Romanian painter, lithographer and photographer present at the Crimean War (1854-1856)
He is considered the world’s first combat photographer as he took pictures in the battlefield, during the first year of the Russian-Turkish War, later known as the Crimean War (1853-1856).
Carol Pop de Szathmari was born in Cluj (Klausenburg, or Kolozsvár), Transylvania, on 11 January 1812. He was of noble descent and one can still find his ancestors’ coat-of-arms preserved at the Reformed Church in Cluj. He read law at the Reformed College in his hometown, Cluj. His talent for painting shone out from an early age; this artistic calling proved stronger and he was soon to give up his law career and devote himself to painting. For a short time Szathmari attended the Fine Arts Academy in Vienna; he then turned to a bohemian lifestyle, gaining more knowledge from travel exploits than from his professors.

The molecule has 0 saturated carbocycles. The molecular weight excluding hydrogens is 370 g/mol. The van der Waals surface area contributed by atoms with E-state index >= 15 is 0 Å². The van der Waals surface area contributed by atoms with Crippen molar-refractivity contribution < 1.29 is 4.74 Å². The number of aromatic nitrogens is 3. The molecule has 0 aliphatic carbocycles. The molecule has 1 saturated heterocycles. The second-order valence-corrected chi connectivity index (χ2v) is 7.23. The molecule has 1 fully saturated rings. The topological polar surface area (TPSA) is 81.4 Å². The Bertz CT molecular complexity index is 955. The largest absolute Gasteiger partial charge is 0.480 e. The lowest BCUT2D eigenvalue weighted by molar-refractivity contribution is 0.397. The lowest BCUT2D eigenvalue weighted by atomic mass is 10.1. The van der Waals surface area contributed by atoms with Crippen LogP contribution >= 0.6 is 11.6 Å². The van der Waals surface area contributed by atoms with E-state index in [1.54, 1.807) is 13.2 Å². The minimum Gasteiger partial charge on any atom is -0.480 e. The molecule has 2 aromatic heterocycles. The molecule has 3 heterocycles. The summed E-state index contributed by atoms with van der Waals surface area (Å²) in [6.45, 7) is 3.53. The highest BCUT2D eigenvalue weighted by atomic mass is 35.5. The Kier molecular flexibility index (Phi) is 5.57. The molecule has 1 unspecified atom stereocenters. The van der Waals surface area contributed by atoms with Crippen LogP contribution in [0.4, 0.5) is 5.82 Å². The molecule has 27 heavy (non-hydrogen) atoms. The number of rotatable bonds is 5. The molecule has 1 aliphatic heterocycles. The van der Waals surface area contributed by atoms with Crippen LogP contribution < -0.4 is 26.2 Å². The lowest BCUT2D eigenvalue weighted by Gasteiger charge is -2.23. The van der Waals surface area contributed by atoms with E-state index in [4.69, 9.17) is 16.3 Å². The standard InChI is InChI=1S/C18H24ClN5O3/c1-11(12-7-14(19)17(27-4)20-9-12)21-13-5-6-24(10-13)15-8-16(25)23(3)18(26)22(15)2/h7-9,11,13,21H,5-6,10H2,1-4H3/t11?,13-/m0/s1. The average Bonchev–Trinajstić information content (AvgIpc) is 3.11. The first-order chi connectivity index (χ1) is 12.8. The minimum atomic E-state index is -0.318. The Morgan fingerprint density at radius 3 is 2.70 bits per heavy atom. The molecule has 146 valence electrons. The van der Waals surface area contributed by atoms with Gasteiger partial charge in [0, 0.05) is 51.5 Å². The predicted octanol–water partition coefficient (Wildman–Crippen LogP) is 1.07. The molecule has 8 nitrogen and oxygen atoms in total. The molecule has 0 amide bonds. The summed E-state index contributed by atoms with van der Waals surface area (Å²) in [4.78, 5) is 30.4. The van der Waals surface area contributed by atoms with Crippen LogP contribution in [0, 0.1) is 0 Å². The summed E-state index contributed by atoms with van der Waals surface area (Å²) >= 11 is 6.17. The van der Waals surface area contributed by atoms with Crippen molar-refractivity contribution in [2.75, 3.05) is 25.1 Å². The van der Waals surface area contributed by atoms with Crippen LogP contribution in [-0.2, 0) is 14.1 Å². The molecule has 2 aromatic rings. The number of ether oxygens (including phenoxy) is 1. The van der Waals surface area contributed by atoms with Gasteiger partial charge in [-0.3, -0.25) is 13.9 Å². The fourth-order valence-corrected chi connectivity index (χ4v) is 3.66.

Being a passionate traveller, Szathmari journeyed through Europe and often crossed the Carpathian Mountains to visit Wallachia and its capital Bucharest, where he eventually settled in 1843. A leading artist in a country with few, if any, gifted local painters, Szathmari was flooded with commissions in the 1840s and 1850s. An accomplished landscape and portrait painter, at ease with both watercolours and oil paints, Szathmari obtained commissions from the wealthy Wallachian boyars (noblemen). A dashing young man, elegantly dressed, fluent in Romanian, German, French and Italian, the painter became valued company in the high-society circles of Bucharest. The self-portrait he took a few years later, showing the artist standing in front of his easel, pallete and brushes in hand, surrounded by his art collections, gives a clear indication of his success…(http://www.luminous-lint.com/app/photographer/Carol__Szathmari/A/)